Innovation and changeDigital TransformationNew Identity Service for London Ambulance Service

New Identity Service for London Ambulance Service

NHS Digital has announced the launch of the new NHS Identity Service that will help ambulance clinicians access patient information on the move

A new NHS Identity Service developed as a pilot by NHS Digital will be used by the London Ambulance Service to give medics access to crucial information about a patient without a Smartcard. This service will prevent the patient having to repeat themselves, while they are in pain or distressed.

The Identity Service should reduce the time the medic needs to spend with each patient and will also aim to reduce A&E admissions.

This is a major first step for the pilot project, which aims to show that the Summary Care Record (SCR) is accessible through a mobile device anywhere.

Improving patient care

Stuart Crichton, Chief Clinical Information Officer at London Ambulance Service said: “This trial is an exciting opportunity to use technology to improve our patient care.

“By being able to securely access patient information on a tablet device at the patient’s side, our clinicians will have more information at their fingertips, enabling them to provide better and more informed care.

“This trial is at the forefront of our use of pioneering technology to bring about real change to the care we provide and we hope to be able to roll this system out across the capital.”

Counting benefits

NHS Digital will use Camden Ambulance Station as an initial user base to test this new Identity Service. Around 60 medics will have access to patients’ SCRs and additional information securely on their iPads. This includes vital information about a patient’s medical history such as details of long-term conditions, significant medical history, ongoing prescriptions, known allergies and any other specific needs.

The pilot will last 16 weeks which will provide project teams with vital information and feedback about the products. This will be essential for ongoing product development, counting benefits experienced from a technical and end user perspective.

Mike Walker, the Programme Head responsible for NHS Identity and Mobile SCRa, said: “This mobile solution has been implemented very quickly in a real-world environment, providing meaningful insight that will inform future direction. I am extremely proud of the team. They have worked hard to get this capability built, enabled and deployed.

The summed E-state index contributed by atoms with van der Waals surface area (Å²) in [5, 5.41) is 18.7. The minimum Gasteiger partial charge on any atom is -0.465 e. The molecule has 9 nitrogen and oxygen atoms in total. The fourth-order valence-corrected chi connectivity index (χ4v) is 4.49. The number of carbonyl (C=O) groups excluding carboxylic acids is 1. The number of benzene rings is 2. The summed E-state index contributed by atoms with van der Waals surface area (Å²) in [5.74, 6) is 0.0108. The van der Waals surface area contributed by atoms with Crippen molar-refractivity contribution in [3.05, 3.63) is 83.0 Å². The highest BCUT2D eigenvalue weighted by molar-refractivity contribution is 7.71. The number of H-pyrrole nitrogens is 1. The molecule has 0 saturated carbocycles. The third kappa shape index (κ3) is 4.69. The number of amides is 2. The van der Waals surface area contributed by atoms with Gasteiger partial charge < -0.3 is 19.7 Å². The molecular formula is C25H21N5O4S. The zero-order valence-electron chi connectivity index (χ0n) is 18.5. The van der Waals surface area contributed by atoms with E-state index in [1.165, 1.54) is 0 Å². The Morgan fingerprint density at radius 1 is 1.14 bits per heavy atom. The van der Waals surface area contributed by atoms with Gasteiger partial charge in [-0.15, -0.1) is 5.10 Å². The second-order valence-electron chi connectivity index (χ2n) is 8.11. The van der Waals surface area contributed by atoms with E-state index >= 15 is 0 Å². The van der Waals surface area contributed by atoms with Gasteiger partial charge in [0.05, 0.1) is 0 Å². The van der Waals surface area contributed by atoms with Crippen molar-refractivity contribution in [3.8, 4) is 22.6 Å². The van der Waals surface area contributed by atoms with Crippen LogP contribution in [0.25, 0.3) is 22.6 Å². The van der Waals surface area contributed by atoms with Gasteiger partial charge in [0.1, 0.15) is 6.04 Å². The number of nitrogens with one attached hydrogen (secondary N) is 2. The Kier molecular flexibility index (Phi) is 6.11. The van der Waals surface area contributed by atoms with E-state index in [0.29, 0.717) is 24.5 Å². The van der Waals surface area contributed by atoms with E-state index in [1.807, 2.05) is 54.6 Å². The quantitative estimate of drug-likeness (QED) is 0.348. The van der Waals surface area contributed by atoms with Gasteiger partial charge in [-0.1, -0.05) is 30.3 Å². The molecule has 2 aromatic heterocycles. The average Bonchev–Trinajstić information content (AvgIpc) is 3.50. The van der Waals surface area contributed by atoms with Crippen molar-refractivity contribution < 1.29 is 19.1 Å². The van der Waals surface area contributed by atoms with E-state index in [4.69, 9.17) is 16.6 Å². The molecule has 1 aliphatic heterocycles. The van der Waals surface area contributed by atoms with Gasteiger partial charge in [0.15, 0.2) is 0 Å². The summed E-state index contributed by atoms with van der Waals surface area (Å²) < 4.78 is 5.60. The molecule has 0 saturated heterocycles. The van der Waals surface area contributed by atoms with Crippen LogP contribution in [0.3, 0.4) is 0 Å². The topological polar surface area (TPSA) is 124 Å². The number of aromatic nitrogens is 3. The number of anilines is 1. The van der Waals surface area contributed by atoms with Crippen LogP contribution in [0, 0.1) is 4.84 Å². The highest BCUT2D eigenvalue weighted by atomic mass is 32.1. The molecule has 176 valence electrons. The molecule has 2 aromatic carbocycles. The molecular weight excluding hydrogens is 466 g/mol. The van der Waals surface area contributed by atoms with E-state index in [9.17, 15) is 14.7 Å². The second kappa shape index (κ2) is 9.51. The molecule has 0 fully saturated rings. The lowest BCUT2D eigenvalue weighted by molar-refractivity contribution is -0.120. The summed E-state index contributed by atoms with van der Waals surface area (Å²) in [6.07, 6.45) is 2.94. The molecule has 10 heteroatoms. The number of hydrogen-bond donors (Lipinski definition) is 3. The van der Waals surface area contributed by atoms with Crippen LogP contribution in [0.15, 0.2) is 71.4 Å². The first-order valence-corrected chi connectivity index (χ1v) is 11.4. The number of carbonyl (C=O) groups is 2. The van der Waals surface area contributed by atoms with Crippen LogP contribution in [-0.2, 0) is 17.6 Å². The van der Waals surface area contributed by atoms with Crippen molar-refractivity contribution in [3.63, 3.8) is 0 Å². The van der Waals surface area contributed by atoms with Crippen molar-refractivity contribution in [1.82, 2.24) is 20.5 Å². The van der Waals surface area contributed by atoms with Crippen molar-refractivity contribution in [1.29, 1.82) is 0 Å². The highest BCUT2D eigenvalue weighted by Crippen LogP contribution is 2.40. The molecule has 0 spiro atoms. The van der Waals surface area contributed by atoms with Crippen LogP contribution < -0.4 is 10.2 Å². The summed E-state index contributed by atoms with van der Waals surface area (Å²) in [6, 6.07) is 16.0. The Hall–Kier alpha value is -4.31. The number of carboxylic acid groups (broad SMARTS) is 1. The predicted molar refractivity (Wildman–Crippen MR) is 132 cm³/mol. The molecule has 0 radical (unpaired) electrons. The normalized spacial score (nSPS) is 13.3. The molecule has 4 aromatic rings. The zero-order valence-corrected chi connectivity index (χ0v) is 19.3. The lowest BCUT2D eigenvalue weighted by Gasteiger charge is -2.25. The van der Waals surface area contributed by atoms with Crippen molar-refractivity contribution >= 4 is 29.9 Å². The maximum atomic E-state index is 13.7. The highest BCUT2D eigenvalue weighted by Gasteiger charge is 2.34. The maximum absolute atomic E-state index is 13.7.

“We hope to see that this brings real benefits to the working day of medics and A&E staff and, most importantly, to patients.”

Improving ambulance services

A study by King’s College London last year found that data from outside the NHS, such as information on weather and traffic conditions, could be vital to improving ambulance services.

The report noted that the London Ambulance Service and government should partner with Transport for London (TfL) to get near real-time traffic data to allow them to better navigate the roads. Access to mobile network data would also help ambulance staff make better decisions, it added.

The NHS is developing its own platform for online identity verification instead of using the Verify platform created by the Government Digital Service (GDS), due to concerns that Verify may not be secure enough for all NHS services.

Following the pilot, the aim is to roll out the initiative across the capital so it’s available for all frontline London Ambulance Service clinicians. Next steps for the project are to increase functionality on the Mobile SCRa product and increasing availability to other devices such as Android and Windows. The project teams are also looking to pilot with different care settings. Future plans include enhancing functionality of the tool and making it available for Windows and Android devices.

Earlier this month, the NHS App was successfully tested by more than 3,000 patients. The NHS App, developed by NHS England and NHS Digital, is an important element of a digital-first healthcare system as outlined in the NHS Long Term Plan.

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